If I were on the auDA Board right now, I would be quickly arranging a meeting with Australia’s Digital Transformation Agency (DTA) and going through the logistics of this potential nightmare. And also pointing out to them that Australia is the only country in the world that has been banning single-generic-word domain names like this.

Check this out…

There are 162 “” domain names alone, that contain the term “southbank”.

If I were to publish this list and make auDA “aware” of this list, would they delete all the “southbank” domain names and lock them up forever?

What about – should this be deleted?

What about – should this be deleted?

What about – should this be deleted?

7 thoughts on “Should auDA delete all 5032 “” domain names that contain the term “Bank”?

  • January 30, 2020 at 6:45 am

    The problem lies with businesses that are not ADIs using “bank” to promote financial services. ADIs which are regulated by APRA are entitled to use the term “bank” for financial services and they would make up a large portion of your 5032 names. The three examples you provided are not using “bank” for financial services, are not regulated by APRA (or covered by the Banking Act) and therefore would not draw complaint.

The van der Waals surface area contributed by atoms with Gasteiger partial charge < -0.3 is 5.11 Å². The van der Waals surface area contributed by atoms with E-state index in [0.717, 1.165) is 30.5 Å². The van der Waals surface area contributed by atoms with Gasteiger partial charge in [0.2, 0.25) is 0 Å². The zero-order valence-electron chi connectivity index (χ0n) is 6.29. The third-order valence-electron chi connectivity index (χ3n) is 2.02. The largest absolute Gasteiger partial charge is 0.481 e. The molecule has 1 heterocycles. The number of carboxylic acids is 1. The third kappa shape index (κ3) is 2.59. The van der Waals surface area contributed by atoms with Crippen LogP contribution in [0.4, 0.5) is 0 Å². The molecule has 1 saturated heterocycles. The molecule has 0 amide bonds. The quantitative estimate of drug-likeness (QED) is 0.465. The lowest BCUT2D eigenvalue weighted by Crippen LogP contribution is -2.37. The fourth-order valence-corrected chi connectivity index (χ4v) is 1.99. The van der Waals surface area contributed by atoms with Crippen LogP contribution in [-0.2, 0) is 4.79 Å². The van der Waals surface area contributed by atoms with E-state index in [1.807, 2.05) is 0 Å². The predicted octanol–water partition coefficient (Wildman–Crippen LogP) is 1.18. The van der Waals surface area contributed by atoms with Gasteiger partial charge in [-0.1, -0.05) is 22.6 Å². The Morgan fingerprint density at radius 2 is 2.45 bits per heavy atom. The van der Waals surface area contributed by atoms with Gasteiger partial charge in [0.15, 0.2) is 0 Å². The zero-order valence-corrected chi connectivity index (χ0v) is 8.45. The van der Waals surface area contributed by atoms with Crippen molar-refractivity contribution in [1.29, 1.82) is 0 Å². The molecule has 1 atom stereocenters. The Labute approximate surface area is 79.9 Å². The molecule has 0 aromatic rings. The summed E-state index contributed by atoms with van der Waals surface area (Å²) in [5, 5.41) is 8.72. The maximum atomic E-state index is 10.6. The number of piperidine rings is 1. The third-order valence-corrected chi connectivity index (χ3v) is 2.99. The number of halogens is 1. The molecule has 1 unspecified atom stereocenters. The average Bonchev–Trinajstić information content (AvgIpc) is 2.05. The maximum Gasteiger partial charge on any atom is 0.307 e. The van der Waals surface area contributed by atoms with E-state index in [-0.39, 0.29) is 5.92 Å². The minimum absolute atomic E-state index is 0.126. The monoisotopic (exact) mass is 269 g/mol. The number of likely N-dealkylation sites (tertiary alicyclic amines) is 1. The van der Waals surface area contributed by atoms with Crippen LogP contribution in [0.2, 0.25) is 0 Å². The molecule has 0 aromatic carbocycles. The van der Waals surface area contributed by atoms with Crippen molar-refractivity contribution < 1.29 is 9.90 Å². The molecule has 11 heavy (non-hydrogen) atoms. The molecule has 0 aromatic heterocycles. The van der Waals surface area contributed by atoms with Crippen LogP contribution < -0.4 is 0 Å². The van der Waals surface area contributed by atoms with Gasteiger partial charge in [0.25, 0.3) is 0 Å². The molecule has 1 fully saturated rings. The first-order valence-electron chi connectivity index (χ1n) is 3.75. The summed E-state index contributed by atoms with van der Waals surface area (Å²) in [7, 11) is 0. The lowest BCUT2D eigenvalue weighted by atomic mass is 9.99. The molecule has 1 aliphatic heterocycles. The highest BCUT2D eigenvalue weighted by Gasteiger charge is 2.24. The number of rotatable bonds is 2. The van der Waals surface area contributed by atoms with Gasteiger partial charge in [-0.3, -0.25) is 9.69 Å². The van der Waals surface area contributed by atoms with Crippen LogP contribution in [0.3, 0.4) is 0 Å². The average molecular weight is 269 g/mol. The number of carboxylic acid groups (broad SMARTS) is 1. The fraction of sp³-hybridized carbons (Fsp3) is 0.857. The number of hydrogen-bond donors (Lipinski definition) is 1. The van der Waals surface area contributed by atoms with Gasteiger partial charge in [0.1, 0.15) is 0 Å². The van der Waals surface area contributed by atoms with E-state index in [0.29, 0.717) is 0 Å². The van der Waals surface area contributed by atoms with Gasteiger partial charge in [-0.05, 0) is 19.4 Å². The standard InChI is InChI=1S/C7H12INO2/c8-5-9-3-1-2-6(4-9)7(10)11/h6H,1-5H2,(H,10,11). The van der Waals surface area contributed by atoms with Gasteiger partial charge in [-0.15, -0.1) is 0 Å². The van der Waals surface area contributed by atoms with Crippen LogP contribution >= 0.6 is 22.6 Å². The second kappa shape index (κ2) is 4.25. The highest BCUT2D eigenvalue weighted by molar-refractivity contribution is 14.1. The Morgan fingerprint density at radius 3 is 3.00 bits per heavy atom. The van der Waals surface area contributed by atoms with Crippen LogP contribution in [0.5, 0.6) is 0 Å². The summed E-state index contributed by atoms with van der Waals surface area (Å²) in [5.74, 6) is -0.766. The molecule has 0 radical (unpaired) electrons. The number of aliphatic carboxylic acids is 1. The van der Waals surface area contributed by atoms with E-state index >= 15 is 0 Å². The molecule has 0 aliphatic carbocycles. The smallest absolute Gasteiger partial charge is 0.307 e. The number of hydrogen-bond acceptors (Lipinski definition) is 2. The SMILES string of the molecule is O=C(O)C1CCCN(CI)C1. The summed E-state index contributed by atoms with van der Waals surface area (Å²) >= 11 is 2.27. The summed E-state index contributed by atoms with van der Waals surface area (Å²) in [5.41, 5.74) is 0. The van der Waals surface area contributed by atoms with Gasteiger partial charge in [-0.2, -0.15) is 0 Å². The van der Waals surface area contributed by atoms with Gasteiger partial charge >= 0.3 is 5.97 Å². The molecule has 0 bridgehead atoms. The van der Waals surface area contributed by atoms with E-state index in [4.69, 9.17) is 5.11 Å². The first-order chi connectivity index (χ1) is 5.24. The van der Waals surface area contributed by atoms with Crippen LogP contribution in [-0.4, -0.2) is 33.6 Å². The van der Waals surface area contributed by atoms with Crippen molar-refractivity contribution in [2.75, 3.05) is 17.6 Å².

If had only ever been used for a café (rather than for monetisation to financial services sites), it probably never would have drawn a complaint.

    The owner of the domain is in a bit of a catch 22 – if they don’t monetise, they don’t meet the eligibility and allocation criteria, if they do monetise, they are using the domain for financial services and can be deleted due to the Reserved List and Banking Act restrictions.

    • January 30, 2020 at 10:17 am